Subacromial impingement syndrome of the shoulder treated by conventional physiotherapy, self-training, and a shoulder brace: Results of a prospective, randomized study

Authors: Markus Walther, MD, PhD, Andreas Werner, MD, PhD, Theresa Stahlschmidt, MD, Rainer Woelfel, MD, PhD, Frank Gohlke, MD, Prof.

References: J Shoulder Elbow Surg 2004 Jul-Aug;13(4):417-23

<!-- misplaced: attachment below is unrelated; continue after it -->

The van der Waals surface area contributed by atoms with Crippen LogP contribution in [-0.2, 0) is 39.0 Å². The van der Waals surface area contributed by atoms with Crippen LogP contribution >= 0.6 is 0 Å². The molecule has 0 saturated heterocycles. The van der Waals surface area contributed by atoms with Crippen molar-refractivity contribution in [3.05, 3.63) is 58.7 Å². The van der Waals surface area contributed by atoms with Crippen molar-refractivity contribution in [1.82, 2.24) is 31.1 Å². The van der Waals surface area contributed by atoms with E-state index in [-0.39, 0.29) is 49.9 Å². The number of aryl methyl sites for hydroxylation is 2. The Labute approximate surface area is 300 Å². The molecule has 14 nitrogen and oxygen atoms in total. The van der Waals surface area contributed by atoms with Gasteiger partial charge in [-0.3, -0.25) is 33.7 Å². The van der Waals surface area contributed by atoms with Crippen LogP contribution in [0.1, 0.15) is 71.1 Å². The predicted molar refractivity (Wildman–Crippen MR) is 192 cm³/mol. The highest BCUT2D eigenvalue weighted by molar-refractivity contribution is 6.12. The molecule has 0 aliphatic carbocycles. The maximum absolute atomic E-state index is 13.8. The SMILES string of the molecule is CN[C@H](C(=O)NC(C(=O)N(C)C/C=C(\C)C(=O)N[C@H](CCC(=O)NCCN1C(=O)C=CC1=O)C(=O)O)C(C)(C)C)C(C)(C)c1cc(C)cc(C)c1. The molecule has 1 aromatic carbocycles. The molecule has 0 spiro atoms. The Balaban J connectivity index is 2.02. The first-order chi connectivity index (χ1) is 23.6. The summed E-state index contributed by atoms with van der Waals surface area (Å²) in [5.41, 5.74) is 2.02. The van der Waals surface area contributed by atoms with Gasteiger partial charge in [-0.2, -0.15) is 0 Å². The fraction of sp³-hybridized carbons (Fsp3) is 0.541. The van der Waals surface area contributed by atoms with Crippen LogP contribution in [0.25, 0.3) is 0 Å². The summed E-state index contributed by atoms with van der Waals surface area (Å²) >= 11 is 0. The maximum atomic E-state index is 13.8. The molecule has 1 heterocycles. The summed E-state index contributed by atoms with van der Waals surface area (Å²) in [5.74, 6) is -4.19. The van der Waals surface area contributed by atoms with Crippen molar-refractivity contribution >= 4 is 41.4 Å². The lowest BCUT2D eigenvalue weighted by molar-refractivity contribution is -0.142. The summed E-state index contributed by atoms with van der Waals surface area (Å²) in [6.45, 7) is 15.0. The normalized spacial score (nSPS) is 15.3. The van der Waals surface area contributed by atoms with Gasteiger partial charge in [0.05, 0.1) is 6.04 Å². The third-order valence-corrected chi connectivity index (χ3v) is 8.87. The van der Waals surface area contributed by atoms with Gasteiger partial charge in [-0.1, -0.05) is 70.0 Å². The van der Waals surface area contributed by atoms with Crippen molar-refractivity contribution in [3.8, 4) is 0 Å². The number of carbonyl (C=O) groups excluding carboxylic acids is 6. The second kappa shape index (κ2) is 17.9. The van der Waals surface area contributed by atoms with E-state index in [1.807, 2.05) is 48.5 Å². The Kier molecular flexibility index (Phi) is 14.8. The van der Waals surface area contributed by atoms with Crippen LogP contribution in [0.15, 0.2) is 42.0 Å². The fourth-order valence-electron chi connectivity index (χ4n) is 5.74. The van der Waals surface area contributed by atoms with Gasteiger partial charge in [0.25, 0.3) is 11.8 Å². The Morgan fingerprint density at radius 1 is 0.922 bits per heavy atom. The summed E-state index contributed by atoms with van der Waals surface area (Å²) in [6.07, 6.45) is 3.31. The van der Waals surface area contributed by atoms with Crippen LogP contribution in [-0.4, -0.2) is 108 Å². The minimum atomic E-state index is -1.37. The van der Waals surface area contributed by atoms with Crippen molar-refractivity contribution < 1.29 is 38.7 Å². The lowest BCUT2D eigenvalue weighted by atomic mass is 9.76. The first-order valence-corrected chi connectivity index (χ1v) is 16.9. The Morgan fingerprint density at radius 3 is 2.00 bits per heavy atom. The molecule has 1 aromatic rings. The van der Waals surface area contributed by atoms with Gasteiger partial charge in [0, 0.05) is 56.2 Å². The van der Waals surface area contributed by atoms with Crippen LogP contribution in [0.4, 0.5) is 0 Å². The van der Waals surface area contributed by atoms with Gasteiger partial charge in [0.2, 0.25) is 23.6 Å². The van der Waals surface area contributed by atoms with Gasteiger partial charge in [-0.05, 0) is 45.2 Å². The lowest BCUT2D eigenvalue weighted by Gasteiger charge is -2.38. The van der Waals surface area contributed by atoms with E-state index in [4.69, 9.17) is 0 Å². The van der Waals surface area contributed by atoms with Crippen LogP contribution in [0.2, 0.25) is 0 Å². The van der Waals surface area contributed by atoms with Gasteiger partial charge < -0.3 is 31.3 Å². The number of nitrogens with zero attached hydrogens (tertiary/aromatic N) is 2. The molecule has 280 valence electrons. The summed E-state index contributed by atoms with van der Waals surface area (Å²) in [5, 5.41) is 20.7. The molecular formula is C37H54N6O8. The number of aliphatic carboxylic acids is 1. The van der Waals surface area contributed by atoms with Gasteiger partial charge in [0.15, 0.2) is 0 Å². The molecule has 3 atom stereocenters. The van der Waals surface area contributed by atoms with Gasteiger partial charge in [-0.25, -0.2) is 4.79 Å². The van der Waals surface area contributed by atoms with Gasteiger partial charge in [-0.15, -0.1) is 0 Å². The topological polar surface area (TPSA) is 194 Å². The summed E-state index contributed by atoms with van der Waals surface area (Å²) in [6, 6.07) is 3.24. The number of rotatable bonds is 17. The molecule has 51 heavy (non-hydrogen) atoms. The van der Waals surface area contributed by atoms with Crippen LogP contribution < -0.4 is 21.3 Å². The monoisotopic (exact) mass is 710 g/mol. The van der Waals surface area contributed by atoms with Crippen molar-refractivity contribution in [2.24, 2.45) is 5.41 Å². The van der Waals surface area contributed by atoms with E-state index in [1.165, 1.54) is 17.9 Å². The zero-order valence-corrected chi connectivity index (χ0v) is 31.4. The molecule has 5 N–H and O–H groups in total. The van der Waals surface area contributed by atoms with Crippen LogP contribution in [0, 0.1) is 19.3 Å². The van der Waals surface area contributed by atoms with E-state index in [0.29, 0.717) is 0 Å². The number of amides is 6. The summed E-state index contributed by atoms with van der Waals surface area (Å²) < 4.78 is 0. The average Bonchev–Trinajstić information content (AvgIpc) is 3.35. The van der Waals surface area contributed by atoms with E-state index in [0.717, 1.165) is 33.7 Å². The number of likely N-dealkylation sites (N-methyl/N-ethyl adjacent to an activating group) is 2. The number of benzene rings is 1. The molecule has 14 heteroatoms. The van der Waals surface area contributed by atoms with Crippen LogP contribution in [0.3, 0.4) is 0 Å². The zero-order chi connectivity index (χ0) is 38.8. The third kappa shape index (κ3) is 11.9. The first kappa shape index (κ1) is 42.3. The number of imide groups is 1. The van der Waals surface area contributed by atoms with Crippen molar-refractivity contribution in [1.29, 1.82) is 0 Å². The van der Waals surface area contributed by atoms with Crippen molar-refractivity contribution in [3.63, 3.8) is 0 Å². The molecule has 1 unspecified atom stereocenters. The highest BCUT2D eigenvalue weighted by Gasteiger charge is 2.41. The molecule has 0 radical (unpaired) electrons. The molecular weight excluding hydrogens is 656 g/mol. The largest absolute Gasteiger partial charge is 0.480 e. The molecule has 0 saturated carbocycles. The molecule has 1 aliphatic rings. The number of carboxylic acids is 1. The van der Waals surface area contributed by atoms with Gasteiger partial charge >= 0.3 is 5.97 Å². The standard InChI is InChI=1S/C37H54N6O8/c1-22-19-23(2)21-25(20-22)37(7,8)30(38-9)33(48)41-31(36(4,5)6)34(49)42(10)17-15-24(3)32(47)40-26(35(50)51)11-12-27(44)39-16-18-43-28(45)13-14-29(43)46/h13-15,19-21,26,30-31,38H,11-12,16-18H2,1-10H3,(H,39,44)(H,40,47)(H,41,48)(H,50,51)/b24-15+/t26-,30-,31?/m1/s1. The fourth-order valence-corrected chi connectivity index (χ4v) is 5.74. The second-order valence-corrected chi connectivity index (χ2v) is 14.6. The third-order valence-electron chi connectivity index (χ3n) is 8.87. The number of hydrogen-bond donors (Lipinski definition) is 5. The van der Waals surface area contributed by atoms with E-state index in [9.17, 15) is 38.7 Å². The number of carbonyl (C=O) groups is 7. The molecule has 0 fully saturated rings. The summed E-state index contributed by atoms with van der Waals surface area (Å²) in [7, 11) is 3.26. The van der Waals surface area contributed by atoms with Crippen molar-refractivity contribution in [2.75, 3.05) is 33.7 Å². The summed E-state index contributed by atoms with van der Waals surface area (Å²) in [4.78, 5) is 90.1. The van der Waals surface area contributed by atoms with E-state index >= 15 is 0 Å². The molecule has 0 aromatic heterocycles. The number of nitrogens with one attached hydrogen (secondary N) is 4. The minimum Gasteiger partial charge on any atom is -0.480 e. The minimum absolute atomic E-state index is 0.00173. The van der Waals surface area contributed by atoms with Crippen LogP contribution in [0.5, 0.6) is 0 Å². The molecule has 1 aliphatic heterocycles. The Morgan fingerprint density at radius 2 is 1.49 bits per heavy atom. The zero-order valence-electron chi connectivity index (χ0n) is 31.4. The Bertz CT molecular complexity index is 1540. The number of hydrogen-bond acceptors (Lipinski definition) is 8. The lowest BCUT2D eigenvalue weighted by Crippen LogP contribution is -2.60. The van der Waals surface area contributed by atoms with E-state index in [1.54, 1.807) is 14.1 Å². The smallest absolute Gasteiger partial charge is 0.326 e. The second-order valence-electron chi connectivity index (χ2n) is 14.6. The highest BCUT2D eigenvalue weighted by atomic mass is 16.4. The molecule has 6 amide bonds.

This prospective, randomized trial was performed to compare the results of treating subacromial impingement syndrome of the shoulder by a guided self-training program with the treatment by conventional physiotherapy or a functional brace. Sixty patients with the diagnosis of an outlet impingement syndrome of the shoulder (Neer I and II) were treated either by strengthening the depressors of the humeral head with a guided self-training program, by conventional physiotherapy, or by wearing a functional brace. The Constant-Murley score was assessed after 6 and 12 weeks. Shoulder pain was monitored with a visual analog scale. All three groups showed a significant improvement in shoulder function as well as a significant reduction in pain. There were no statistically significant differences among the groups. Guided self-training can lead to results similar to those of conventional physiotherapy. The comparable effect of the functional brace remains unclear and might be explained by an influence on proprioception.


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